Holyoke Historical Society

by Laurel | January 15th, 2012

15 January 1899

Need of Such An Organization

The turning over of those old post office quarterly reports to Postmaster H. A. Chase the other day recalls to mind that there is need of some organization to have watch and guard over many documents that will grow precious with time. The time will come, is nearing every day, when men who have been identified with Holyoke’s early history will pass away. Much valuable knowledge concerning the early history will pass away with them unless steps are take to preserve it. With s historical society much could be accomplished. Properly conducted so as to win the confidence of the people, it would gradually become an objective point toward which every one would turn when matters of historical interest were discovered. Old places that were landmarks could be photographed before being destroyed. The old men of the city could be induced to give their reminiscences which in the form of papers could be presented at meetings of the society and filed away. Papers and documents relative to important epochs in the city’s history like the recent celebration could be filed away. In time, the records, papers and documents would be of inestimable value. To cite a case in point: There is extant an engraving that shows Holyoke by a sort of bird’s eye view as it was 20 odd years ago. Fifty years from now, carefully described in detail by one who is familiar with the history of the city and its growth, such a paper, crude as it is, might be of greatest interest. Dr. Long says that one of the canals was built up of stone part way and the earth filled in afterward; and that the first shovelful of earth in building the city of Holyoke was thrown up near where Mackintosh’s mill now stands. Is there any record of where the old fords used to be? And so a hundred historical inquiries could be set afloat by an active society of the kind which, answered and recorded , would prove a source of interest and value to the citizens of Holyoke in 1950 or 2000. Engineer Mann will have his maps done by that time, probably, and the city will have a police signal system, a public bath-house and a new public library.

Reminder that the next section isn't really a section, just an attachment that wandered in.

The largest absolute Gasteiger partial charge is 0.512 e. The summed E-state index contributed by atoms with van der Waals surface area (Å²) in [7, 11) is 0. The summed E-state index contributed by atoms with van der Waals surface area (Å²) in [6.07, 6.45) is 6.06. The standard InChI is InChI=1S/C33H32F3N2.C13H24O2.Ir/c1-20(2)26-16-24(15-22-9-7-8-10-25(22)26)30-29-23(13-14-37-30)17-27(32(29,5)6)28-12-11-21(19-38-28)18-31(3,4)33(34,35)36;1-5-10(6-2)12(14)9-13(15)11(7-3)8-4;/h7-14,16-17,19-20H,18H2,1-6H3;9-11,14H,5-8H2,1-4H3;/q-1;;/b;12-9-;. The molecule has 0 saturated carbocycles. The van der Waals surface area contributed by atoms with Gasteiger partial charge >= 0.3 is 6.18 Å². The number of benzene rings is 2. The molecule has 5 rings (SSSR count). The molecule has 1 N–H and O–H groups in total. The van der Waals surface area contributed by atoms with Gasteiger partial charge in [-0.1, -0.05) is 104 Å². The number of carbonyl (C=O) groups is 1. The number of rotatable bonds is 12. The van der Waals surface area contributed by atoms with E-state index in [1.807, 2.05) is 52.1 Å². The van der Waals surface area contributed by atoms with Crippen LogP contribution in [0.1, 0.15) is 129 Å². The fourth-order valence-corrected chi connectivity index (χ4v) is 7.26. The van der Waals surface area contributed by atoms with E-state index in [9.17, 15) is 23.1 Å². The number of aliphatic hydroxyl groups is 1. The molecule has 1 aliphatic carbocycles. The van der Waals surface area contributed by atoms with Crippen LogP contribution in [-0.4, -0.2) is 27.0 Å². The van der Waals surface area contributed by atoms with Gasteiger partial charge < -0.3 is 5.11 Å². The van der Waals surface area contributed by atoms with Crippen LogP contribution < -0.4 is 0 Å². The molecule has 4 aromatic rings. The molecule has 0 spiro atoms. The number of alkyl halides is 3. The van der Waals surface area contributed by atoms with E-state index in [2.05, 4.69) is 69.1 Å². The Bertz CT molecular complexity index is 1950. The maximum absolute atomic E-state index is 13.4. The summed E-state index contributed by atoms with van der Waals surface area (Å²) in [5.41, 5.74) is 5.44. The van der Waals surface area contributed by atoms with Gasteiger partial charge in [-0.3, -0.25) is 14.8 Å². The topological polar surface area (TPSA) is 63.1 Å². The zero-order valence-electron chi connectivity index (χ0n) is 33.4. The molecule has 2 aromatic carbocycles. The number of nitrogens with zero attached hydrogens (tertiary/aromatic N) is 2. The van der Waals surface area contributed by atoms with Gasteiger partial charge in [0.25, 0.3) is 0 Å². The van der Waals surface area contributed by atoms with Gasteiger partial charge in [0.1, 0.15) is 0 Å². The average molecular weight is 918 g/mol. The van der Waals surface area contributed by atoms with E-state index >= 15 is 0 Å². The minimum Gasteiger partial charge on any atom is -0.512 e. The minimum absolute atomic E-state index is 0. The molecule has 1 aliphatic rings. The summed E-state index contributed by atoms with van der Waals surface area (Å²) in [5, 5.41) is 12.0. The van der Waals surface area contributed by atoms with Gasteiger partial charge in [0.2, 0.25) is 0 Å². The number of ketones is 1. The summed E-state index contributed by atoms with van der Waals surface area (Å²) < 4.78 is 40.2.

Adapted from The Springfield Republican.

Leave a Reply

You must be logged in to post a comment.


Suggested Holyoke Books

Mountain Park -- The Holyoke destination we all loved.

Mount Holyoke College

Mount Holyoke College, Postcard History by Donna Albino. Many Holyoke women have attended Mount Holyoke. Author also maintains an amazing MHC website based upon her personal collection.

Holyoke - Chicopee, A Perspective

Holyoke-Chicopee: A Perspective, by Ella Merkel DiCarlo. DiCarlo, a former Transcript columnist offers a fascinating compilation of her essays. Published in 1982, this out-of-print book is worth looking for in the aftermarket.


Holyoke, by Craig Della Penna. The first Holyoke book in the Arcadia series, published in 1997.

Belle Skinner Collection

Belle Skinner Collection, by Ruth Isabel Skinner. Published in 1933, this book is long out of print but copies are still available in the aftermarket.

Mitch Epstein: Family Business

Mitch Epstein: Family Business Published in 2003, available in the aftermarket. Epstein's furniture.